Zinc

Such a crucial mineral and one we don’t hear enough about. Zinc is needed in shed-loads for the immune system, hormones, fertility, cognitive function (brain), skin and mental health for a start. It helps regulate insulin and deficiency is linked to developing diabetes, macular degeneration, depression and Alzheimer’s.

Many people are low in it, I find, on testing (see here for mineral testing) and they develop problems in those areas, but also become more vulnerable to infections, or not being able to fight them off as effectively.

Low Zinc Symptoms

I generally look for white marks on the nails, a susceptibility to infection and stretchmarks. Hair loss, poor growth in children, anxiety and depression (especially in children, see my Pyroluria Factsheet here), and poor wound healing are common signs, too.

If someone presents with hormone imbalance, skin problems, are feeling anxious or low, have lost their sex drive (and general mojo) and keep getting infections, I’ll automatically think: zinc.

Don’t forget too that zinc is needed for the thyroid hormones to be produced properly and for the adrenals to help regulate cortisol, so stress and fatigue are important signs you may need more too.

I told you it was important!

Zinc in Foods

Highest in zinc are oysters (the renowned aphrodisiac is because zinc is involved in libido!), beef, crab, turkey, pumpkin seeds and many nuts have a significant amount.

Zinc Supplementation

Generally, I suggest you take zinc as part of a multi at about 15-25mg per day. That one is in the right balance, take 3-6 per day with food. (Multis are always best in divided dose through the day if you want to get the best out of them!) Make sure the multi has copper in it as long-term zinc supplements can suppress copper levels (which actually sometimes people use zinc to do if their copper is too high).

Manganese and iron are also important if you take a lot of zinc and note that calcium can affect your zinc absorption so increase your zinc if you’re taking regular calcium supplements eg. for bone density. In fact, calcium is not necessarily the right approach for osteoporosis anyway, see my Osteoporosis Factsheet here. Magnesium can be FAR more important. And make sure your calcium is in this form (MCHA).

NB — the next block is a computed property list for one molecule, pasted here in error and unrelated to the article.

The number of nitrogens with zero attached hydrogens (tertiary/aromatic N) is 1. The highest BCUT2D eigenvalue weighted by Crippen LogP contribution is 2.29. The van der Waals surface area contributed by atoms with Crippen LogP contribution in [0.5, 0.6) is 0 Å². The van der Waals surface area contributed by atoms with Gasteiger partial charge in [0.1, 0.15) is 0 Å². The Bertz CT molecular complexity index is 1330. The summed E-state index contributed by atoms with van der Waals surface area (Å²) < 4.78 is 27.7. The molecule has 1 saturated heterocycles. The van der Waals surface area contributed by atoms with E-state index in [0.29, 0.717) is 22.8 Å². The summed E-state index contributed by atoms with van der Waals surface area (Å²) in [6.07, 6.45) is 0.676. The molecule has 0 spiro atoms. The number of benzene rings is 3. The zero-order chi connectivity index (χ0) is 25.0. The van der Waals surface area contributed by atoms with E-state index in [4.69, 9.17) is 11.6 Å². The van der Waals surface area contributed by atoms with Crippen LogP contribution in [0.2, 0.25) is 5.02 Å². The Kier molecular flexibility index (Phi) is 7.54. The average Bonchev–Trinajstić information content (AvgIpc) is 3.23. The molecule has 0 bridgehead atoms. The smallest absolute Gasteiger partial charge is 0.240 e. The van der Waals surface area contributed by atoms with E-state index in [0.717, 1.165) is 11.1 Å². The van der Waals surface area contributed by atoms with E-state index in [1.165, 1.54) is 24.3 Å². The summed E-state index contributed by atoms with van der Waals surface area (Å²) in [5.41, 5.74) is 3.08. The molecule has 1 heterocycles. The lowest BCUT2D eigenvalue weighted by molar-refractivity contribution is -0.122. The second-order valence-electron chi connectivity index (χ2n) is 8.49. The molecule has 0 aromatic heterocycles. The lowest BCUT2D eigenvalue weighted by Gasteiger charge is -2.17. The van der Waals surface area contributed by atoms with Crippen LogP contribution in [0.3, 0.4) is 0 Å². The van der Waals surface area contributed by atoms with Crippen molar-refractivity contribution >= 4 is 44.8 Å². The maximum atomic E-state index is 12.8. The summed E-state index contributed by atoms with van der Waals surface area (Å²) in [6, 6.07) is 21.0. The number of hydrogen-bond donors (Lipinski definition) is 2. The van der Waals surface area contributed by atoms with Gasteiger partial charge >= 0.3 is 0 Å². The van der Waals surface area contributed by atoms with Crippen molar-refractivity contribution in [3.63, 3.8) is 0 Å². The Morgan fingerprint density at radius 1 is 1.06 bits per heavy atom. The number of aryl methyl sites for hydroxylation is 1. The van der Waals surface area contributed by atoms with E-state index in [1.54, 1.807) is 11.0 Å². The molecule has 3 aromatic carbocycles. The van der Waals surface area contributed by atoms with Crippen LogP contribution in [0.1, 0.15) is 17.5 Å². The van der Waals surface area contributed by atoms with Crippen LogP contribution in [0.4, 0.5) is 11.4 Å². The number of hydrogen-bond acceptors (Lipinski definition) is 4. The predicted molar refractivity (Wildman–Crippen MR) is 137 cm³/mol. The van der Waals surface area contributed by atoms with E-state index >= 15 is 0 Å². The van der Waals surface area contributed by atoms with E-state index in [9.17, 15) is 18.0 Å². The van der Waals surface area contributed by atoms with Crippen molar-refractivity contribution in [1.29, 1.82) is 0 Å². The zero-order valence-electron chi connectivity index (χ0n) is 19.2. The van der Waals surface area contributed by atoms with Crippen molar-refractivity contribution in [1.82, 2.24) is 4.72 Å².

If you are starting an infection – cold, flu, cystitis etc – it can be a good idea to increase zinc temporarily for a week or so to boost immunity. Trials show if you combine zinc and Vitamin C especially, a cold or viral infection time period can be halved. Check out my Infections Factsheet for more on this. Lozenges can be particularly effective to stop early sore throats and at the first signs of a cold (although I wish they wouldn’t put sugars in them so much!)

Forms of Zinc

There are several forms of zinc. You want to go for citrate, picolinate, methionine, bisglycinate or gluconate for best absorption – all the chelated forms are better absorbed than non-chelated. Sulphate and oxide are not so well-absorbed. Acetate used in lozenges seems to be successful. Zinc ascorbate will provide Vitamin C as well as zinc. I tend to go for citrate myself. And here is a balanced zinc and copper. If you don’t absorb well, chose Biocare’s Nutrisorb version.

For people who can’t tolerate corn-derived Vitamin C (that’s 99% of Vit C!), try an acerola mixed one (although be careful, some hypersensitives have still reacted because of cross-contamination of maltodextrin sprayed acerola, see the TGF Master List).

Resources

Some useful stuff for you now. First, a great summary from Patrick Holford on zinc and why it’s so important:

And a useful factsheet on zinc from the Linus Pauling Institute; they always have great info on nutrients.

Please support Purehealth

If clicking through and buying supplements mentioned in this article through Natural Dispensary, please use Micki Rose during registration when prompted. If using Amrita, use this code to register for access to advanced products and discounted prices, no need to do it again then: 4Y2AE7. If using the Amrita Supplement Hub, use this link. (NOTE: Not all supplements are available at the Supplement Hub and products will cost slightly more.) I then get a bit of commission and it helps pay for all the free research, writing and support time. Bless your cotton socks x

%d bloggers like this: